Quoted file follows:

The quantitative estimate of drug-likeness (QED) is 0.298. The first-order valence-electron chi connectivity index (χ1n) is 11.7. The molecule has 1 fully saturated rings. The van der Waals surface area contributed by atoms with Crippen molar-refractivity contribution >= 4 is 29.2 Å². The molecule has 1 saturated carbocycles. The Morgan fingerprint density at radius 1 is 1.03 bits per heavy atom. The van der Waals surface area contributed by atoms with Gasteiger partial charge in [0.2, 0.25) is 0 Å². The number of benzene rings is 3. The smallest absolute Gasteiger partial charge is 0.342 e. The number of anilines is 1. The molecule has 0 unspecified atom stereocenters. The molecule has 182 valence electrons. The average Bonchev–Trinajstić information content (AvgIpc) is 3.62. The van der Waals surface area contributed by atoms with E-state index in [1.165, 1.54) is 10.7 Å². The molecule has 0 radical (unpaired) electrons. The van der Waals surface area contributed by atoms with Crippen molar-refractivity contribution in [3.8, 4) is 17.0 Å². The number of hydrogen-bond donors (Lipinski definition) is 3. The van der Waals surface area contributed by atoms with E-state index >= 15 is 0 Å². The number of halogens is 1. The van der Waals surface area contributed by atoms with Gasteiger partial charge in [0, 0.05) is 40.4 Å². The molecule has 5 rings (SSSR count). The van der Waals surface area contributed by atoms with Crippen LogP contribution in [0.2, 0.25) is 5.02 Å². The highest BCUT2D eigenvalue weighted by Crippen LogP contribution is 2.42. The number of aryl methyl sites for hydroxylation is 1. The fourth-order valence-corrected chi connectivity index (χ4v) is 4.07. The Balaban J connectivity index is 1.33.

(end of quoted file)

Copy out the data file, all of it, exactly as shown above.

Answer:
The quantitative estimate of drug-likeness (QED) is 0.298. The first-order valence-electron chi connectivity index (χ1n) is 11.7. The molecule has 1 fully saturated rings. The van der Waals surface area contributed by atoms with Crippen molar-refractivity contribution >= 4 is 29.2 Å². The molecule has 1 saturated carbocycles. The Morgan fingerprint density at radius 1 is 1.03 bits per heavy atom. The van der Waals surface area contributed by atoms with Gasteiger partial charge in [0.2, 0.25) is 0 Å². The number of benzene rings is 3. The smallest absolute Gasteiger partial charge is 0.342 e. The number of anilines is 1. The molecule has 0 unspecified atom stereocenters. The molecule has 182 valence electrons. The average Bonchev–Trinajstić information content (AvgIpc) is 3.62. The van der Waals surface area contributed by atoms with E-state index in [1.165, 1.54) is 10.7 Å². The molecule has 0 radical (unpaired) electrons. The van der Waals surface area contributed by atoms with Crippen molar-refractivity contribution in [3.8, 4) is 17.0 Å². The number of hydrogen-bond donors (Lipinski definition) is 3. The van der Waals surface area contributed by atoms with E-state index >= 15 is 0 Å². The number of halogens is 1. The van der Waals surface area contributed by atoms with Gasteiger partial charge in [0, 0.05) is 40.4 Å². The molecule has 5 rings (SSSR count). The van der Waals surface area contributed by atoms with Crippen LogP contribution in [0.2, 0.25) is 5.02 Å². The highest BCUT2D eigenvalue weighted by Crippen LogP contribution is 2.42. The number of aryl methyl sites for hydroxylation is 1. The fourth-order valence-corrected chi connectivity index (χ4v) is 4.07. The Balaban J connectivity index is 1.33.